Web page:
One of the most important elements, outside of the parental languages, in a Family Language Plan is the choice of school. Of course, not every family has the ability to control this element of their language plan, but if you do have a choice, it’s important to choose wisely.
There are three elements to look at when choosing a school:
3. Personality (of your child, and the school)
Firstly, language. If you are a bilingual family, with one majority language and one minority language, it’s best to try and balance input by using school to bolster a minority language, if at all possible. If you are a monolingual family, introducing an outside language (i.e. Dutch, in the Netherlands), then school is the logical place to do it. Basically, if you have the possibility to use school choice to balance the languages in your child’s environment, and to help them achieve literacy goals in two or more languages, then this is a good thing to do.
However, there is also the aspect of culture to be taken into account. If you are living in a place where you are not “local” but you need or want your children to fit in, linguistically and culturally, a local-language school would be a better choice. I work with a lot of families who are here in the Netherlands indefinitely, and they struggle with the choice of international schooling versus Dutch schooling. Realistically, if you are going to be living somewhere for a long time, you do want your kids to be able to participate in local culture, and this is the best way to help this happen. Similarly, if a child has one Dutch parent, and one “other”, you need to carefully consider the linguistic benefits of international schooling with the cultural benefits of a local school.
Finally, when all the above seems unclear and unhelpful, you need to consider your child’s personality, and the schools that are available. I believe that finding a school that “fits” your child is more important than any linguistic or cultural agenda the parents may have (shocking, I know!). How your child feels at school, and how they fit in, and how they perform academically, all these factors will help influence the rest of their academic careers. Finding a school where they feel at home, and can truly learn to love learning will benefit them immensely, and putting your child in the “wrong” school can do a lot of damage. Dr. Leonard Sax makes a great point in his book “Boys Adrift”, that parents need to find a school that fits the child, rather than trying to make the child fit the school, and I think this should be the most important factor in school choice. It’s also important to remember that the “right” school may not be the same for all children in one family (unfortunately). Yes, language goals are important, but you can adjust your plan around school language, and find support and success from other avenues. Yes, cultural integration is important, but not at the expense of a child’s spirit.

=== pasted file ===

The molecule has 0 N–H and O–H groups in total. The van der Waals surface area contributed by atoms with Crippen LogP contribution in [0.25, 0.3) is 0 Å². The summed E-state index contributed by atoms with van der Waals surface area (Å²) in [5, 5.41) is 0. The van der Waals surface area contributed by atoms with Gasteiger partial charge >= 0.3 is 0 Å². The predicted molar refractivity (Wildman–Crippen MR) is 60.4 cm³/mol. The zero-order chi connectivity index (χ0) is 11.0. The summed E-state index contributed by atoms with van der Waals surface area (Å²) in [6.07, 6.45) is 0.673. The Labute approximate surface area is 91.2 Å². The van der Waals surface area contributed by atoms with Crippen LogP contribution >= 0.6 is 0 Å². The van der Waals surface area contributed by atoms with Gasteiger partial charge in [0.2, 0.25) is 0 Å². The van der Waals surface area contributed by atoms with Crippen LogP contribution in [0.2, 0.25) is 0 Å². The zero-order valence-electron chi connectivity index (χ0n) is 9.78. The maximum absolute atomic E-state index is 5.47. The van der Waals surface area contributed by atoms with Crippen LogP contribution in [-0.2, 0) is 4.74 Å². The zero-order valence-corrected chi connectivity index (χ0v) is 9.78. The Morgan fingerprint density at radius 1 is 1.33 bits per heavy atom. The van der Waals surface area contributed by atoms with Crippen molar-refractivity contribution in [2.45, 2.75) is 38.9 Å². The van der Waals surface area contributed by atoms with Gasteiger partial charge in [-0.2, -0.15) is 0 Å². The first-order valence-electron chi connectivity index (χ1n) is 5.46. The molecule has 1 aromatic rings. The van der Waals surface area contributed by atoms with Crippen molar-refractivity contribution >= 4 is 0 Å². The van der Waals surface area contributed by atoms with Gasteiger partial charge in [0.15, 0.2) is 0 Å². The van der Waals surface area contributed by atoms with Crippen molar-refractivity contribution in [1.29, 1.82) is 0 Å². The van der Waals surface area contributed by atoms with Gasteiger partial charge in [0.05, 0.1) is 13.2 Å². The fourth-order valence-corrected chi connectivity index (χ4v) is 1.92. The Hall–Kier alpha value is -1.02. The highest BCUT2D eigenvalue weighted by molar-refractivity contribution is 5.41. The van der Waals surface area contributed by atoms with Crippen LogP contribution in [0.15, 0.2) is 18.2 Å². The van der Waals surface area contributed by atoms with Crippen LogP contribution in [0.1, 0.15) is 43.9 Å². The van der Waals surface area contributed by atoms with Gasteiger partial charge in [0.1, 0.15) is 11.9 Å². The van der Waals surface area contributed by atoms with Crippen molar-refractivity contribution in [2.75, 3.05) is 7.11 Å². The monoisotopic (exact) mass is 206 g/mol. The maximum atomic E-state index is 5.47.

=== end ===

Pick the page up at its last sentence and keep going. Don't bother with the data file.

So, if you are a family who is privileged enough to have a choice in how you educate your children, consider all these factors, and the close your eyes and jump!
I do agree with all of the above. My children were born bilingual in that I, their mother, am English and their father is French. French has always been their second language, but it’s in no way a minority language. When it came to choosing a school here in Brittany, France, we first went down the French state school route, only to later discover we had a Breton language school just down the road from us. We visited this school because we knew people with children their and had heard about how ‘family orientated’ it was. We ended up choosing it for both our children because we fell in love with the place. The immersion in Breton (which is a minority language) was actually a worry for us, but it needn’t have been, we now have two tri-lingual children and we will never regret our choice.
Yes, beside the language there are so many other things to consider when choosing a school for your child.Distance for example, or yes, philosophy. We have visited our chosen school last week and are pretty happy about it. I hope it will stay that way when our child starts school!
I agree with all you said. In The Hague area we have plenty of choice as an expat, but this doesn’t make it easier. As some companies do pay the schoolfees for international schools, these schools are pretty attractive for expats. I found it very difficult to choose a school when my son was still a toddler. For me, more than the language, the curriculum of the school was very important. – My children are all at the same school, but I start to wonder if for the one or other child another school wouldn’t be better…
Love this. Blogged about it over on our site http://osullivansabroad.blogspot.com/2013/01/learning-nepali.html with a link to your previous post about Local Languages.